Trappist Monastery – Winnipeg, Manitoba - Atlas Obscura

Trappist Monastery

The ruins of a burned-down monastery have become a serene park and community space.  

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The Trappist Monastery Provincial Heritage Park is nestled in a bend of the La Salle River just outside of the town of St. Norbert. The church and monastery were established in 1892 and named Our Lady of the Prairies. About 50 monks lived and worked here, members of the Order of Cistercians of the Strict Observance, also called Trappists. As the city of Winnipeg and its surroundings grew, the order left in the 1970s to seek a quieter location.

In 1983, a fire destroyed the empty monastery. The provincial government decided to save what remained of the architecture and establish a park at the location. Now, the park is open to the public and home to different community initiatives. The original guest or carriage house now contains the St. Norbert Arts Centre, with a large surrounding garden and greenhouse. Behind the ruins, the World Peace Pagoda was constructed in 2000 by the Dharma Centre of Winnipeg and the Buddhist community of Manitoba.  The monastery itself is used each year for performances by the Shakespeare in the Ruins theatre company. If you wander around near the river, you will also find the remains of a small shrine used by the original monks.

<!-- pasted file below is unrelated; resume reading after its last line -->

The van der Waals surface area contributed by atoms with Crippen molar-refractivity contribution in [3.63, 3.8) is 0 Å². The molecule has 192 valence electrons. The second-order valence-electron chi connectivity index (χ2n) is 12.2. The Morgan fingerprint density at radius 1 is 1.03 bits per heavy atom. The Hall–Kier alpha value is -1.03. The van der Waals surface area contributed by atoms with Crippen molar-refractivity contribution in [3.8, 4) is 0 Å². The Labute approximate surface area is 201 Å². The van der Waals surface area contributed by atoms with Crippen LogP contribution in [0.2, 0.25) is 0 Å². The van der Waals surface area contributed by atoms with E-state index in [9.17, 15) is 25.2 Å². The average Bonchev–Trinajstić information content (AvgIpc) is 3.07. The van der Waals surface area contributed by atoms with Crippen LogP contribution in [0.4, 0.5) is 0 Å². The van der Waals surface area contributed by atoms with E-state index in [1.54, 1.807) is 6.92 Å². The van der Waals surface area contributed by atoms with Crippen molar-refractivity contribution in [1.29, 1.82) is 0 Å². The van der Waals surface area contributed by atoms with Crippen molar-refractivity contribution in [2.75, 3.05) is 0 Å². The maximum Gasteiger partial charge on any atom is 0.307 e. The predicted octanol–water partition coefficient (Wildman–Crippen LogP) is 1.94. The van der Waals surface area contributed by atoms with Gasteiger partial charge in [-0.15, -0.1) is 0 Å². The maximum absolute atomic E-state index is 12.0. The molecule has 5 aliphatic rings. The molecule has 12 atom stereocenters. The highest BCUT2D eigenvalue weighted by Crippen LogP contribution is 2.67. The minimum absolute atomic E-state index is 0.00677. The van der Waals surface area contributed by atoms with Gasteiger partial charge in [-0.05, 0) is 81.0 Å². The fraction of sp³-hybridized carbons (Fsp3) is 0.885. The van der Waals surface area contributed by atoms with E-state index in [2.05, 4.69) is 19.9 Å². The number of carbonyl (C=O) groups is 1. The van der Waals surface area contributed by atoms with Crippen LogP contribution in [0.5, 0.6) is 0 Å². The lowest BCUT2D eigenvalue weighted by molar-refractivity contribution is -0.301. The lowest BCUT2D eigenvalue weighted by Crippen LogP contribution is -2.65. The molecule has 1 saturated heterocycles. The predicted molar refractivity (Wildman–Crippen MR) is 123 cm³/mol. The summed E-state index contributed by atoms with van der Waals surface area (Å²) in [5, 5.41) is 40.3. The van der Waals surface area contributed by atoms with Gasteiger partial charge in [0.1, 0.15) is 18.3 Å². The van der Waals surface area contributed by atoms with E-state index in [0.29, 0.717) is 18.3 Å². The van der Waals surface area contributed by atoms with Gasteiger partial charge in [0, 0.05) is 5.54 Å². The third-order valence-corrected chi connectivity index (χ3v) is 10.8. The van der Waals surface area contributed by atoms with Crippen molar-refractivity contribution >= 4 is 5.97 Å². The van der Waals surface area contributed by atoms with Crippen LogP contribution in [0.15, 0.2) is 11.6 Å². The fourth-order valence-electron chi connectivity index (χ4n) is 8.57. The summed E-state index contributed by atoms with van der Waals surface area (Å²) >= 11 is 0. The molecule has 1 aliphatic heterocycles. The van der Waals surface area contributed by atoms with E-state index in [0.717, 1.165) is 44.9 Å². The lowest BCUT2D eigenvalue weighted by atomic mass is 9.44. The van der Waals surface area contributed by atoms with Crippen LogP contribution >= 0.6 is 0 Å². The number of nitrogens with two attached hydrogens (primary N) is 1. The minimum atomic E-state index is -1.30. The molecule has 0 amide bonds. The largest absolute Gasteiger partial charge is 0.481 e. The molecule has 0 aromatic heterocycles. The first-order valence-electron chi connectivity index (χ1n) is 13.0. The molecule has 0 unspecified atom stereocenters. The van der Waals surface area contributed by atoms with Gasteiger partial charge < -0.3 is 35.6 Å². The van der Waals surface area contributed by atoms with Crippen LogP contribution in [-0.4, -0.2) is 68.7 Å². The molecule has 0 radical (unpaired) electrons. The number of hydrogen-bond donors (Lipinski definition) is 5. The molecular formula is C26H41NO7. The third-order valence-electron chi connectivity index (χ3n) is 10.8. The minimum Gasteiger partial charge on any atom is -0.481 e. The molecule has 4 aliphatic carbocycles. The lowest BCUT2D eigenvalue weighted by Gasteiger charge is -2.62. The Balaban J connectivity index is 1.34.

The Trappist Monastery Provincial Heritage Park is located on Treaty One territory, which is the traditional territory of the Anishinaabe (Ojibwe), Ininew (Cree), Dakota, and Dene peoples, and the homeland of the Red River Métis.

Know Before You Go

The park is free to visit. Driving south through St. Norbert, turn right off of Pembina Highway onto Rue des Trappistes, then left onto Rue des Ruines du Monastere.


 

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July 26, 2022

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